How often do you become aware of your body? I mean, really aware. Aware to the point that you can distinguish between your consciousness — the dynamic thinking, feeling, sensing, perceiving part of yourself — and the flesh, bones, muscles, tendons, veins, arteries, organs and more that make up your body.
A friend of mine once said to me, "You're so in your body." I didn't know how to take it — was he criticising me for being too literal or not philosophical enough? Or was he complimenting me for being down-to-earth and grounded?
We call our politicians — whether local, regional or national — leaders, but are they really?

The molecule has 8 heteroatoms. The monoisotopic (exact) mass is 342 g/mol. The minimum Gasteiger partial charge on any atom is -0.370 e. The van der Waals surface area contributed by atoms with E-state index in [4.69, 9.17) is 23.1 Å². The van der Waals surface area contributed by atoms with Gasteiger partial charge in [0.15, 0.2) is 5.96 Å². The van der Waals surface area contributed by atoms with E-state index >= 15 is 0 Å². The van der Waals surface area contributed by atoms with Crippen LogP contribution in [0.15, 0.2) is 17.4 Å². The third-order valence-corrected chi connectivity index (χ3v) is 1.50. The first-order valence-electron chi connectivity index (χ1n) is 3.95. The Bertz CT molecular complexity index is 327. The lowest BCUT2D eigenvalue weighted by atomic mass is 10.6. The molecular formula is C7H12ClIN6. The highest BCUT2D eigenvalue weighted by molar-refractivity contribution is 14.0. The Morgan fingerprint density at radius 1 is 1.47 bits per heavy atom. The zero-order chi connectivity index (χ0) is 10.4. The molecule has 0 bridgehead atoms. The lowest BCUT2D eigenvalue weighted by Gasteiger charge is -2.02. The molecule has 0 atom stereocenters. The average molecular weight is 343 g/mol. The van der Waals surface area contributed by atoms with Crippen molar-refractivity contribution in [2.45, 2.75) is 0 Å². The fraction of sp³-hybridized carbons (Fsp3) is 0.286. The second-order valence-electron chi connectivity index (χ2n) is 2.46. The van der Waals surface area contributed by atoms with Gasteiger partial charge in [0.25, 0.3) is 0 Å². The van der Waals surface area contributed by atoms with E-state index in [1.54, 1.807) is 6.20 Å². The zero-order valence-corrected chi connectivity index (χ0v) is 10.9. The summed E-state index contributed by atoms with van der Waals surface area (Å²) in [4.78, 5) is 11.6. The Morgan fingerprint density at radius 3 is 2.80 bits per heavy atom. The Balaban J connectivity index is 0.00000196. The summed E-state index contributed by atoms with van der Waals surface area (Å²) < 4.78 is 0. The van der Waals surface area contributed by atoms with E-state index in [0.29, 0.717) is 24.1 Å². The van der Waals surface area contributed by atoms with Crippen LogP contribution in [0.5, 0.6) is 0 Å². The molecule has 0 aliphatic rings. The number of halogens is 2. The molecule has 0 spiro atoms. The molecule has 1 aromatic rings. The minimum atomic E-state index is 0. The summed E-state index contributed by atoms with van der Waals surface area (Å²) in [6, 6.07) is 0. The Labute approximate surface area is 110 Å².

Given they are reliant on public support and popularity to be voted in, politicians can't really show true leadership, particularly leading up to elections. They have to listen to the public and represent the majority view if they want a chance in office.
Meg, my greyhound, is sick. She's been out of sorts for about three weeks. Last Friday I took her to a vet, who diagnosed her with three rotten teeth (apparently greyhounds are renowned for having lousy teeth) and some sort of gastric issue.
The vet quoted $2000 for tests and dental work. That didn't sound right so I emailed my usual vet who does home visits. She came over last night to look at Meg and we talked about what might be going on. Meg's been struggling to lie down and stand up, so she may have arthritis. She's also drinking a lot, which could mean liver or kydney problems.